Are you curious to see what the inside of Julia Child's Georgetown home looks like? Very recently, I learned the location of Julia and Paul Child's Georgetown row house, located on the most idyllic street just one block off M street.
To be honest, I had no idea that Julia Child had lived in Georgetown - the movie, Julie and Julia, glossed over that part! When my friends, @thefrancophiles and @frenchieyankee recently posted a photo of the house on instagram with the address, I just had to see it for myself! To say my curiosity was piqued is an understatement.
Where is Julia Child's Georgetown home?
The house sits at the end of Olive street in Georgetown, right at the edge of Rock Creek Park. It is a painted a delicious buttery yellow and has a bright blue door. You can't help but smile when you look at this cheery house. Located on a street that looks like it hasn't changed in a century - I can easily imagine Julia striding along - deep in her thoughts about her cook book. It was from this house that Julia edited and finished "Mastering the Art of French Cooking".
When a few days after discovering the house I learnt that it was going to be put up for sale, I mustered my courage and reached out to the owner. Would he be at all open to letting me see the place for myself I sheepishly asked? He would! You can imagine my level of excitement.
Who owns Julia Child's Georgetown home?
The owner, Rory Veveers-Carter, purchased the home in 2015 and lovingly restored the house to a level of thoughtful beauty I was not prepared for. With a commitment to authenticity while using a sleek design that belongs in Architectural Digest Magazine, Veveers-Carter, completely gutted and rebuilt Julia's house into a 4 floor row house master piece.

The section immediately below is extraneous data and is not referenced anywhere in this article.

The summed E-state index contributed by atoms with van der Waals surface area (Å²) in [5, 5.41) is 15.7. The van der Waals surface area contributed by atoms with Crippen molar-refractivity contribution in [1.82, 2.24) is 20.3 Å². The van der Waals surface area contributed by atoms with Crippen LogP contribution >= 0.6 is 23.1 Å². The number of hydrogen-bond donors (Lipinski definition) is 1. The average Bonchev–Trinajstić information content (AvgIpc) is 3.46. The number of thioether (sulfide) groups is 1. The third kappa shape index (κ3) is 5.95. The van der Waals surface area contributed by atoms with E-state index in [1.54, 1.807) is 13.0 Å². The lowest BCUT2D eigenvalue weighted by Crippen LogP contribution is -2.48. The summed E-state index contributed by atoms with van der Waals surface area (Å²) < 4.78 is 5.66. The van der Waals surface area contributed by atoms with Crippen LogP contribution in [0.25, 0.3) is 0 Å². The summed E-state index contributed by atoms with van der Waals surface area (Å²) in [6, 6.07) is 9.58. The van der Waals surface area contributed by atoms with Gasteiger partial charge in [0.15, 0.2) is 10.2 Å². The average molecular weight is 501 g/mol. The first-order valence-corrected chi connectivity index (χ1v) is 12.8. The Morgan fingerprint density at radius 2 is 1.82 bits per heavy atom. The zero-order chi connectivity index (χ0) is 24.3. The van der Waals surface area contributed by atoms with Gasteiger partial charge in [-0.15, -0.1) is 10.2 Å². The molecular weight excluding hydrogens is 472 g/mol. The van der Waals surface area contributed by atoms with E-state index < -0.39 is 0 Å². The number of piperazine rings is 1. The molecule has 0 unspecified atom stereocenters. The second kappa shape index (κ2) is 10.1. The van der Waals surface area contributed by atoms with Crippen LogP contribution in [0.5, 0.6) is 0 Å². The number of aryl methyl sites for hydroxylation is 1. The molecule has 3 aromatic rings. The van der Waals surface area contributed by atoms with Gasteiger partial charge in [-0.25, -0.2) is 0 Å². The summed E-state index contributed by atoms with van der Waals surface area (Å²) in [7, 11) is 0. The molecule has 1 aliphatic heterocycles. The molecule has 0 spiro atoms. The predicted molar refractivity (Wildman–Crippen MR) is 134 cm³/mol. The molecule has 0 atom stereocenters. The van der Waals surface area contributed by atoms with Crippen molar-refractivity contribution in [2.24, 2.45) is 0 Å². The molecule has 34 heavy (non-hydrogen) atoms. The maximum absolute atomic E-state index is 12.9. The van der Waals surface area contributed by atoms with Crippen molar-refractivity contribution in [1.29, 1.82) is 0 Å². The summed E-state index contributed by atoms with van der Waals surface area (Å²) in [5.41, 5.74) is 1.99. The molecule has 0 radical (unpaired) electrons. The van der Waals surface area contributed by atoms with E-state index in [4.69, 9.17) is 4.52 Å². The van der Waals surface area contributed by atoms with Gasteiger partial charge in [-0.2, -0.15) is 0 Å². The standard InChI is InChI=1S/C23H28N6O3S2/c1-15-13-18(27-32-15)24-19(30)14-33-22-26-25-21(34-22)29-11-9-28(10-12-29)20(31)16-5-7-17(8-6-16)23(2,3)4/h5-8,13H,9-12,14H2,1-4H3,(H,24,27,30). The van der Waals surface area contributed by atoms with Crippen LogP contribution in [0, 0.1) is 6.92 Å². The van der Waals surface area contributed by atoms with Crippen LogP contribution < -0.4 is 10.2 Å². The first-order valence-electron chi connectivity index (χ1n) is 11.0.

It is not difficult to imagine a modern day Julia in each room of the house. The soaring ceilings and lots of natural light immediately lend to creativity. The office, situated at the corner of the house overlooking Olive street and Rock Creek Park, would have been a great place to edit a cookbook.
The staircase, one of Veveers-Carter's favorite details of the house, is made of reclaimed wood and steel and features a stunning whale bone detail. The house feels light and airy while historical and significant.
I can imagine a present day Julia and Paul entertaining in this home, it is built for a couple that entertains. The ground floor foyer welcomes guests, almost extending a chilled glass of champagne on arrival in its design.
Julia Child's Georgetown Kitchen
One level down you arrive at the main attraction - the kitchen! Oh, what a kitchen. Historic beams, painstakingly sanded by Veveers-Carter, line the ceiling, adding a warm juxtaposition to the white marble countertops and sleek cabinetry. A center island is ideal for a modern day Julia - surely she would have a light ring and a tripod set up to film her igtvs while roasting a chicken or making Boeuf Bourguignon on the eight burner stove. The soft grey kitchen cabinets are offset with custom-made steel shelving - perfect for displaying antique cookware. It is the mix of old and new that really captivated me - I could tell that Veveers-Carter wanted Julia's story to ring true.
A glass pane in the kitchen covers an area of the wall that Veveers-Carter intentionally left bare, exposing a scrap of olive green paint that was part of Julia's kitchen when she lived here. Artfully displayed with a copy of her first book, a photo of Julia in her Olive street kitchen as well has some relics that were found in the walls make for a museum-style experience within the home.
The perfect space for entertaining
Leading across from the Kitchen island is a spacious dining room - I could envision Julia presenting a Cassoulet as Paul opened wine in front of an eclectic group of friends. A wood burning fireplace, painted black, is carved into the wall - adding warmth and gravitas to the voluminous room.
Soaring glass doors lead out into a charming patio etched into the hillside. The perfect place to tend to a herb garden or enjoy a pre-dinner apéro.
One level down from the kitchen houses all the facilities that a serious cook needs. A wine cellar, a pantry, a laundry room complete with laundry shoot and a large "economat" for storing gadgets and big vats of olives. Oh, and a Turkish bath, bien sûr.
As I said goodbye to Veveers-Carter I couldn't help but feel like I had captured a glimpse of something really, really special.
The Jewel on Olive Street is now on the market - it could be yours, for 3.5 million dollars that is.
Whoever the new owner is, consider this a formal request to cook in your kitchen.
P.S. The address is 2706 Olive Street NW, Washington, DC. Let me know if you go to see it!